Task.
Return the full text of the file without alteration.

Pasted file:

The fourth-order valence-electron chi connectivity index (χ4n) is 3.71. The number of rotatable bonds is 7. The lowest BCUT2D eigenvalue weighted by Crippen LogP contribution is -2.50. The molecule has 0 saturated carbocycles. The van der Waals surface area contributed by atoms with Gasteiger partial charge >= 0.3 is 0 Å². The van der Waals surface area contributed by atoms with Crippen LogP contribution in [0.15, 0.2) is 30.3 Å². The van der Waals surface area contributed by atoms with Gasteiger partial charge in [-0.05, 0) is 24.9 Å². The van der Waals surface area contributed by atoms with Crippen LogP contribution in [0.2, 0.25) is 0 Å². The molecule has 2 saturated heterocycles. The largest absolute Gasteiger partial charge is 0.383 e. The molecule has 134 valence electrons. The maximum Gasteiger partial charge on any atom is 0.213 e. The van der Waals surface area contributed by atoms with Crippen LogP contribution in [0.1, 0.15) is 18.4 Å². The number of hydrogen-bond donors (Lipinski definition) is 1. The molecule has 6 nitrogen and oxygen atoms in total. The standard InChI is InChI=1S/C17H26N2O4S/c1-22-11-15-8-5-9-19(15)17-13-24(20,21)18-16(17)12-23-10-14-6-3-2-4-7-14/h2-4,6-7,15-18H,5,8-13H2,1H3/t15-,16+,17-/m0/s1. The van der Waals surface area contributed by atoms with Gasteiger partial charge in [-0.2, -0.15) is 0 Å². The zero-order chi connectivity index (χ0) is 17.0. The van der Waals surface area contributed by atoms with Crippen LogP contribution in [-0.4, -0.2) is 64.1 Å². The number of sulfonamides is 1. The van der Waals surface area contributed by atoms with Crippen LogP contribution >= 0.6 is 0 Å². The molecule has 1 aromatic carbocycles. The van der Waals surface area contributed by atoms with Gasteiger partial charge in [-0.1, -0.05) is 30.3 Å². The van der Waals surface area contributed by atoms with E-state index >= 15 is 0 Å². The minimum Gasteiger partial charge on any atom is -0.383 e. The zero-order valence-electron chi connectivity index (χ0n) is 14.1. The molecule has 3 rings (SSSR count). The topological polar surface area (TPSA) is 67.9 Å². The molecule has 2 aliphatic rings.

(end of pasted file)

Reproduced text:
The fourth-order valence-electron chi connectivity index (χ4n) is 3.71. The number of rotatable bonds is 7. The lowest BCUT2D eigenvalue weighted by Crippen LogP contribution is -2.50. The molecule has 0 saturated carbocycles. The van der Waals surface area contributed by atoms with Gasteiger partial charge >= 0.3 is 0 Å². The van der Waals surface area contributed by atoms with Crippen LogP contribution in [0.15, 0.2) is 30.3 Å². The van der Waals surface area contributed by atoms with Gasteiger partial charge in [-0.05, 0) is 24.9 Å². The van der Waals surface area contributed by atoms with Crippen LogP contribution in [0.2, 0.25) is 0 Å². The molecule has 2 saturated heterocycles. The largest absolute Gasteiger partial charge is 0.383 e. The molecule has 134 valence electrons. The maximum Gasteiger partial charge on any atom is 0.213 e. The van der Waals surface area contributed by atoms with Crippen LogP contribution in [0.1, 0.15) is 18.4 Å². The number of hydrogen-bond donors (Lipinski definition) is 1. The molecule has 6 nitrogen and oxygen atoms in total. The standard InChI is InChI=1S/C17H26N2O4S/c1-22-11-15-8-5-9-19(15)17-13-24(20,21)18-16(17)12-23-10-14-6-3-2-4-7-14/h2-4,6-7,15-18H,5,8-13H2,1H3/t15-,16+,17-/m0/s1. The van der Waals surface area contributed by atoms with Gasteiger partial charge in [-0.2, -0.15) is 0 Å². The zero-order chi connectivity index (χ0) is 17.0. The van der Waals surface area contributed by atoms with Crippen LogP contribution in [-0.4, -0.2) is 64.1 Å². The number of sulfonamides is 1. The van der Waals surface area contributed by atoms with Crippen LogP contribution >= 0.6 is 0 Å². The molecule has 1 aromatic carbocycles. The van der Waals surface area contributed by atoms with Gasteiger partial charge in [-0.1, -0.05) is 30.3 Å². The van der Waals surface area contributed by atoms with E-state index >= 15 is 0 Å². The minimum Gasteiger partial charge on any atom is -0.383 e. The zero-order valence-electron chi connectivity index (χ0n) is 14.1. The molecule has 3 rings (SSSR count). The topological polar surface area (TPSA) is 67.9 Å². The molecule has 2 aliphatic rings.